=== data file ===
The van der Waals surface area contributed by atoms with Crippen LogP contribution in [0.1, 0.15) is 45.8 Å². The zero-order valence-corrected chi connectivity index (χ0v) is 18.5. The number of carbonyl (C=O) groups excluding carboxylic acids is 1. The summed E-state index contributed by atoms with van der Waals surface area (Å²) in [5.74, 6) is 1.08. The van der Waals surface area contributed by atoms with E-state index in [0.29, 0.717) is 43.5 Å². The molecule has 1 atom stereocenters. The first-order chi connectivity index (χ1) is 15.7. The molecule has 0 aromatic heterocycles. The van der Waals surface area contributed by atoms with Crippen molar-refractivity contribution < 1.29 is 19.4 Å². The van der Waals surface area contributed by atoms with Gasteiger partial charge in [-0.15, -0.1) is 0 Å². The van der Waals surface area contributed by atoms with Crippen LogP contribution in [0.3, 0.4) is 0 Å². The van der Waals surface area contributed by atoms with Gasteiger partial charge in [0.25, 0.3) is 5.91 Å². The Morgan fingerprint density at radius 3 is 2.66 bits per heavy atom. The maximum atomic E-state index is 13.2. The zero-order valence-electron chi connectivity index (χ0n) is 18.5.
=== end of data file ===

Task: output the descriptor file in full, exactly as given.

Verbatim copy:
The van der Waals surface area contributed by atoms with Crippen LogP contribution in [0.1, 0.15) is 45.8 Å². The zero-order valence-corrected chi connectivity index (χ0v) is 18.5. The number of carbonyl (C=O) groups excluding carboxylic acids is 1. The summed E-state index contributed by atoms with van der Waals surface area (Å²) in [5.74, 6) is 1.08. The van der Waals surface area contributed by atoms with E-state index in [0.29, 0.717) is 43.5 Å². The molecule has 1 atom stereocenters. The first-order chi connectivity index (χ1) is 15.7. The molecule has 0 aromatic heterocycles. The van der Waals surface area contributed by atoms with Crippen molar-refractivity contribution < 1.29 is 19.4 Å². The van der Waals surface area contributed by atoms with Gasteiger partial charge in [-0.15, -0.1) is 0 Å². The van der Waals surface area contributed by atoms with Crippen LogP contribution in [0.3, 0.4) is 0 Å². The van der Waals surface area contributed by atoms with Gasteiger partial charge in [0.25, 0.3) is 5.91 Å². The Morgan fingerprint density at radius 3 is 2.66 bits per heavy atom. The maximum atomic E-state index is 13.2. The zero-order valence-electron chi connectivity index (χ0n) is 18.5.